26 May, 2024


The Bursting Bubble

By Arujuna Sivananthan

Dr. Arujuna Sivananthan

A bubble in economics refers to a period in which a product or asset is traded in high volumes at prices that are at significant variance with its intrinsic value. History is replete with examples including the Dutch Tulip Mania from 1634 to 1637, the French Mississippi Bubble in 1719-20 and the South Sea Bubble in the Great Britain in 1720.
In an article in the Journal of Monetary Economics, Ricardo J. Caballero and Arvind Krishnamurthy suggest that emerging market economies provide ideal conditions for financial bubbles and that they come at a cost. Undeveloped and weakly regulated financial markets can lead to investors undervaluing risk premia for protracted periods causing bubbles. Bursting bubbles expose economies to capital flow reversals, prolonged periods of asset price deflation and other welfare reducing outcomes.  Caballero and Krishnamurthy also suggest a set of policies to mitigate bubble risk including prudential banking regulation and the undertaking of structural reforms to develop public debt markets and property rights.
In its December 2011 Macro-Prudential Risk Monitor, rating agency Fitch moved Sri Lanka’s banking system to the high-risk  ‘3’ category “due to strong real credit and asset price growth stemming in part from the strong growth of imports” asserting that “Historical experience suggests financial systems in this category are at risk of instability”. Moody’s in rating the proposed Bank of Ceylon’s foreign currency obligation makes the following observation of the sector i.e. “deposit growth has not been able to keep pace with its credit growth”. Sri Lanka’s state owned banks in particular have bloated their balance sheets using money markets rather than deposits and have set aside less capital against these new assets than in previous years; most of which were generated by lending to the government and loss making state owned enterprises.
Sri Lanka’s zealous adherence to a soft-peg of the rupee with sterilised interventions since mid 2010 also fuelled excess credit growth. The Central Bank continues to print rupees to keep interest rates low and alleviate the drying up of liquidity in money markets caused by import demand for foreign exchange.
Unfortunately, excessive credit growth plays a critical role in fomenting asset price bubbles. Former president of the European Central Bank Jean-Claude Trichet in a lecture at the Monetary Authority of Singapore observes that “deviations of the credit-to-income ratio in excess of the 4 percentage point threshold alone as a warning signal would have even predicted 79% of financial crises”. In Sri Lanka’s case, credit-to-income growth, despite remedial steps by its policy makers, remains well in excess of 4 percent.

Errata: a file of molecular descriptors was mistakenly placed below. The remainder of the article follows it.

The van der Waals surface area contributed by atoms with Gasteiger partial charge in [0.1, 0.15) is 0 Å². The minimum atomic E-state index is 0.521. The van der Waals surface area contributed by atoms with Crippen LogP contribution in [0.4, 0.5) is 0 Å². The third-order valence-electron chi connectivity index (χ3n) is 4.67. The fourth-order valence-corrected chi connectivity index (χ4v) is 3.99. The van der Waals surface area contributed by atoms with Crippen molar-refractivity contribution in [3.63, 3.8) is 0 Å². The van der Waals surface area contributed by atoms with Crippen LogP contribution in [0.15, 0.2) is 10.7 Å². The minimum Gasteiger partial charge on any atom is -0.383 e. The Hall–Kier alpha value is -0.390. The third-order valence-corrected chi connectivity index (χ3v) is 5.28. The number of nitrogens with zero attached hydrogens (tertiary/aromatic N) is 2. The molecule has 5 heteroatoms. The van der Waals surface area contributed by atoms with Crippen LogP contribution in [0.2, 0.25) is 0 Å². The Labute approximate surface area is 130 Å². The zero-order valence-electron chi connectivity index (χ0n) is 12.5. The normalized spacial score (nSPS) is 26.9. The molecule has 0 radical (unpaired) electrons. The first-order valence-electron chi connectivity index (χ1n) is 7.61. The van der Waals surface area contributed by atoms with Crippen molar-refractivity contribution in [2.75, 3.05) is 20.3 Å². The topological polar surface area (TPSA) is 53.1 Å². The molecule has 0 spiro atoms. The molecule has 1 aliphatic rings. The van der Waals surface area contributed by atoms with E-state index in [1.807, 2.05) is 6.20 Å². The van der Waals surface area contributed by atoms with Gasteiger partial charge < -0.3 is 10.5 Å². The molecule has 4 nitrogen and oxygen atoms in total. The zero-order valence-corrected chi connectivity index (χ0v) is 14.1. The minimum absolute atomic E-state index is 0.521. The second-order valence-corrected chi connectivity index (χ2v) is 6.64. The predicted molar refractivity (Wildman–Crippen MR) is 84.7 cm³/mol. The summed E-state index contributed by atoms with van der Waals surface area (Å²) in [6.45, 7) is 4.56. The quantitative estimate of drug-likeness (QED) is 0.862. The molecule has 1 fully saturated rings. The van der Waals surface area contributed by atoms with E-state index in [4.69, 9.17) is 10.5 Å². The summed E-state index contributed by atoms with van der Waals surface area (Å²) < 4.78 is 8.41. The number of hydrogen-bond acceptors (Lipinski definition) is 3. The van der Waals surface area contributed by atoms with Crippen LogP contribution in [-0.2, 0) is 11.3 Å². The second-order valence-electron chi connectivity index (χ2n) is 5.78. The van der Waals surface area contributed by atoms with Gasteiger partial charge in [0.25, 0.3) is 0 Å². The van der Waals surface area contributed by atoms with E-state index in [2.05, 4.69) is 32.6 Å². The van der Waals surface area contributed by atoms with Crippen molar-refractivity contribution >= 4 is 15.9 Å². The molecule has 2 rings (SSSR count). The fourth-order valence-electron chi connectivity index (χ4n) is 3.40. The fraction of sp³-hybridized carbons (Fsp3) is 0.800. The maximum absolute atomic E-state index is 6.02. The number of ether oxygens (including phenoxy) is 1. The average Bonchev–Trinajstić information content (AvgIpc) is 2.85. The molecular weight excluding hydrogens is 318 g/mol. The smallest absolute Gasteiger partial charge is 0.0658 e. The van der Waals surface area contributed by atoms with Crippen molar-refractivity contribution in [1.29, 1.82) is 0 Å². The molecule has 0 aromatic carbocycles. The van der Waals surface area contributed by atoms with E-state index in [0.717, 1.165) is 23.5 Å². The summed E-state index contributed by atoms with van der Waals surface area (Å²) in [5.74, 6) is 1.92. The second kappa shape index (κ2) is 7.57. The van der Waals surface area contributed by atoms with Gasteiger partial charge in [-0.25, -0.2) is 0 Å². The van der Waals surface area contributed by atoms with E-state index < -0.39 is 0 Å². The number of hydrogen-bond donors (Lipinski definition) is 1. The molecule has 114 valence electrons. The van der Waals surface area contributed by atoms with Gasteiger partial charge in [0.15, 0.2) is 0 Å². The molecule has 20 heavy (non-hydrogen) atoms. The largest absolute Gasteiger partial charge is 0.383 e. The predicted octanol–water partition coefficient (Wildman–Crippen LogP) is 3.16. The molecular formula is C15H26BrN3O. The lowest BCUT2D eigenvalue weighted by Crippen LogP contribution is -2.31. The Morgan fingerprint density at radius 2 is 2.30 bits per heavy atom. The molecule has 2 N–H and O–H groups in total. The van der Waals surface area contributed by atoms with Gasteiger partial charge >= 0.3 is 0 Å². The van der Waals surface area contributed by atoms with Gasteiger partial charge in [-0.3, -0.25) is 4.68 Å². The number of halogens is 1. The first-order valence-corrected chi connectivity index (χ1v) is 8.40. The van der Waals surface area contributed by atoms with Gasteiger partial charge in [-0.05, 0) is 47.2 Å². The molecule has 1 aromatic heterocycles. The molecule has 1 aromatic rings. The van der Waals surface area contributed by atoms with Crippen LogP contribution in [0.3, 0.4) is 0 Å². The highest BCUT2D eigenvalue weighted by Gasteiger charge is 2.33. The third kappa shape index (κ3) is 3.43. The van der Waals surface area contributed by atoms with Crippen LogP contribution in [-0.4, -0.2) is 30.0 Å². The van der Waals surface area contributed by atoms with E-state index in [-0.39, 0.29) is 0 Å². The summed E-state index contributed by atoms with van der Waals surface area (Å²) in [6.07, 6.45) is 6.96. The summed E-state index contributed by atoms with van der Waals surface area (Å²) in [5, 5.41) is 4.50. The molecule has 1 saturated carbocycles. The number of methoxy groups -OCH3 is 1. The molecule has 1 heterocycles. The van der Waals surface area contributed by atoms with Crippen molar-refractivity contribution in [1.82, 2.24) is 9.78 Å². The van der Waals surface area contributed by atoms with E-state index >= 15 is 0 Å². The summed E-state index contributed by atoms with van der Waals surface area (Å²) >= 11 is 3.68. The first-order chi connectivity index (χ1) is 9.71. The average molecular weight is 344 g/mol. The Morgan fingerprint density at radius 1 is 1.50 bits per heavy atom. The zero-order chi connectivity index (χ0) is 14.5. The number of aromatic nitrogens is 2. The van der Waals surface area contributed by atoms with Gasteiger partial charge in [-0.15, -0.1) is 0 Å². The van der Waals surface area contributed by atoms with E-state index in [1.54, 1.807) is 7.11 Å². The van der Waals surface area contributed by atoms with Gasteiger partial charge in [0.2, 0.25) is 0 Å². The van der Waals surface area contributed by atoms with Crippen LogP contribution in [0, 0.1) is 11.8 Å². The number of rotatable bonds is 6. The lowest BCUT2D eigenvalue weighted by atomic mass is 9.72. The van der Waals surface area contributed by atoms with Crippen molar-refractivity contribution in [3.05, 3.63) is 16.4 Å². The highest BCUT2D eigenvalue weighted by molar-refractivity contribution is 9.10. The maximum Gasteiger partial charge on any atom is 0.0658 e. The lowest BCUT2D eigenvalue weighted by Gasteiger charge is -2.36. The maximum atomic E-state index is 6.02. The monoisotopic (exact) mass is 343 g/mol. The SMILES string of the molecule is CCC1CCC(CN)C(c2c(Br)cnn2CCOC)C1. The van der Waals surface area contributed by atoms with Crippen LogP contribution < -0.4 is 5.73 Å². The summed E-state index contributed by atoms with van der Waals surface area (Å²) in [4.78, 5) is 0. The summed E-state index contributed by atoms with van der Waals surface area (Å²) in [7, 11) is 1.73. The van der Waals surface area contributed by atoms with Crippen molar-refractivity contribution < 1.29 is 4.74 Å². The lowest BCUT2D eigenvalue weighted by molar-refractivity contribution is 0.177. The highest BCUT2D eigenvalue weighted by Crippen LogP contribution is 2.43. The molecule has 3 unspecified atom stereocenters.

Evidence of Sri Lanka’s bursting asset price bubble is apparent in all markets. The benchmark Milanka stock index is down approximately 30 percent from its highs in 2011. However, its performance measured in US dollars over the same period is worse –it is almost 43 percent lower. Sri Lanka’s economy grew by an impressive 8 plus percent last year. However in dollars terms it has contracted. In April 2012, Sri Lanka’s economy is 10 percent smaller than it was in January 2011. Foreign investors and expatriates lured by Sri Lanka’s high yielding rupee bonds and deposit accounts have suffered too. A depreciating rupee has not only eroded any interest income earned but resulted in them suffering capital losses. Also, anecdotal evidence is suggestive of Colombo’s property market remaining depressed.
Caballero and Krishnamurthy also demonstrate that secure property rights are crucial to sustaining long-term foreign direct investment. However, in Sri Lanka’s case, the Asian Development bank in its 2012 Asian Development Outlook publication states that “Investor confidence is a key factor in attracting investment and this requires a predictable policy environment as articulated and reinforced through the legal, regulatory, and institutional framework. Thus the lack of such an environment for the private sector is a major obstacle to private sector development”.
Sri Lanka’s policy makers have taken some tentative steps to alleviate the financial stresses it confronts. However, whether they shall be adequate to deal with prevailing headwinds not just on the domestic front but in a global economy mired by uncertainty and a volatile geopolitical environment remain yet to be seen. The question at the heart of Sri Lanka’s economy is whether its citizens are richer or poorer than they were eighteen months ago. And, it only requires simple arithmetic to arrive at the answer.

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